As you approach the museum, you are struck by the architecture that is modern and elegant but reminiscent of concentration camp imagery: a guard tower hovering overhead, sentry boxes lining the roof, solid window panes you cannot see through. Heavy steel trusses above the Hall of Witness through which you enter the museum prepare your imagination to confront the cold hard facts of one of history's darkest episodes. The sculptures are stark, and the building's walls and windows impress upon you the sensation that you are in a prison.

The emaciated survivors and open mass graves of naked, starved, dead bodies are portrayed without apology in haunting black-and-white photographs taken by the American liberation forces. From this end point you then go back to the very beginning, to see how it all began. You learn about the historical and cultural soil in which the seeds of Nazism grew. As you progress to Hitler's emergence on the scene and his takeover of Germany, you study the edicts that step-by-step built up a totalitarian state, first marginalizing and then criminalizing the Jews, Gypsies, and other groups of which German society needed to be "cleansed."

And then comes the war, with its systematic destruction of the Jews. You are flooded with news clippings, photographs, and audio and film recordings that show how the rich diversity of European Jewish family life was slowly decimated. A palpable feeling of depression—or is it oppression?—overcomes you from the pictures of some of the 400 ghettos in which they were interned. The barbed-wire fences, deteriorated, wintery surroundings, and long faces tell you of the subhuman conditions they lived in.

Now you come to the hundreds of forced-labor and concentration camps, with their rows and rows of barracks and the medical experiments on prisoners—starvation, freezing, and high-altitude experiments. Displays of experimental rooms, equipment, and a dissecting table send chills down your spine, especially when you are informed that children were subjects, too.

At last, you encounter the macabre reality of the "final solution"—the extermination camps. You begin with the mass-murder operations of the Einsatzgruppen (mobile killing units). You then learn about and see photographs of the four gas chambers at Auschwitz and the ovens used to burn the bodies. A scale model of Auschwitz's Crematorium II, with its tall, sturdy chimney, makes you reflect upon the skillful but wicked minds who designed this horror.

You walk by a small mountain of shoes from Jews who disappeared. You wonder, whose child did that little shoe over there belong to? You walk through a cattle car used in Poland during the war. You can't help but wonder: if not for the grace of God, you could have been in one of those cattle cars that freighted thousands—entire families together, but more often broken apart—to their deaths every day, indeed, like cattle.

The personal survivor accounts that are made available to you on audio assault your sensibilities and deliver a devastating blow to your wish to believe in the innate goodness of the human soul. By showing humanity's dark side, this museum provides a valuable service: it is both a reminder and a warning.

After eight hours on my feet, I not only felt as if the wind had been knocked out of me, but the spirit, too. The next day I was in no mood to go to another museum. I had been crushed by the weight of the exhibit, as if a truck had run over me. Naturally, I pondered such universal questions as, "What could be the purpose of such profound suffering?" and, "How could God allow it?" But these were not foremost in my mind. As important as they are, these questions seemed to be an escape from the raw reality of the suffering itself; they sought a way to cope with the suffering by framing it in a larger, religious context. I was gripped by the suffering and compelled to stay with it on its own terms, helpless and overwhelmed as this made me feel.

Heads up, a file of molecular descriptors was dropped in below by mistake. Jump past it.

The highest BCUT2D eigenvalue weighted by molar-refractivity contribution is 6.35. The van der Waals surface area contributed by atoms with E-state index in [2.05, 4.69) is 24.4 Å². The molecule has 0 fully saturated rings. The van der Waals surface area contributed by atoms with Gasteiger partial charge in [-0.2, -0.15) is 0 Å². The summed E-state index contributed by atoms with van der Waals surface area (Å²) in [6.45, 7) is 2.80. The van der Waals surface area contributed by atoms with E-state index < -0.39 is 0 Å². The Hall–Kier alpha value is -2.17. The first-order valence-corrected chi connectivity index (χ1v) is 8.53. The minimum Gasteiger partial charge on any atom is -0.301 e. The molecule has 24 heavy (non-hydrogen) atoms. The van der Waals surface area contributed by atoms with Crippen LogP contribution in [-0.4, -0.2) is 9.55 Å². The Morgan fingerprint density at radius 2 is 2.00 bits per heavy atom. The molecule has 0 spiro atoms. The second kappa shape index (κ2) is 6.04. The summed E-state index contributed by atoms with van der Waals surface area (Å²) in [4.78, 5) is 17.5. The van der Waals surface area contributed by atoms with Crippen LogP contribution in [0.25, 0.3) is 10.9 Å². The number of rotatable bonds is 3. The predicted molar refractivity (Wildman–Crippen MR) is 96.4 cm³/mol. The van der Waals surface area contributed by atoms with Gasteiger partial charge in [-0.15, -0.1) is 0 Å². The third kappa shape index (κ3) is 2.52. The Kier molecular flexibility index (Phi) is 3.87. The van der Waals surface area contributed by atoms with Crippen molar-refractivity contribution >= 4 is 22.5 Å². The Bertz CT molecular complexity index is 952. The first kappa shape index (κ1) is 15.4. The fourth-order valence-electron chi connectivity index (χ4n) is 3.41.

* * *

Two days after the Holocaust excursion, I still wasn't particularly motivated, but decided to go to the Smithsonian's National Air and Space Museum. The museum was very crowded, and I found the long lines frustrating. I noticed an exhibit in a small movie theater that had no line. I was relieved to find that I was the only one there and sat down. As the lights dimmed, the title came on the screen: "POWERS OFTEN. A FILM DEALING WITH THE RELATIVE SIZE OF THINGS IN THE UNIVERSE AND THE EFFECT OF ADDING ANOTHER ZERO." The opening scene is a young couple having a picnic, with carnival music playing in the background. An announcer's voice comes on:

The picnic near the lakeside in Chicago is the start of a lazy afternoon early one October. We begin with a scene one meter wide which we view from just one meter away. Now every ten seconds we will look from ten times farther away and our field of view will be ten times wider.

The camera begins to zoom out and upwards, giving the impression that we are looking down from an ascending rocket. In a few moments we cannot see the couple at all—only their blanket. Soon we see Chicago's Lake Shore Drive and Marina, the blanket barely a speck. As the camera continues, Lake Michigan comes into view, and then the entire Earth. Soon we see the moon orbiting the Earth, before passing the orbital paths of Venus, Mars, and Mercury. Then comes our glowing sun, followed by the wide orbital paths of the massive outer planets and Pluto.

As I watched our solar system merge indistinguishably with the myriad of stars in our galaxy, I could feel a strange nervousness in my heart, as if I were really "out there" on a voyage in outer space. "Good God!," I thought. "This is really far!"

As we traverse and exit our Milky Way galaxy, with its ten billion trillion stars and its glowing gas, it appears as a great flat spiral, like a hurricane photographed from a satellite. Its bright light dissipates into white clouds fanning out. It is awesome.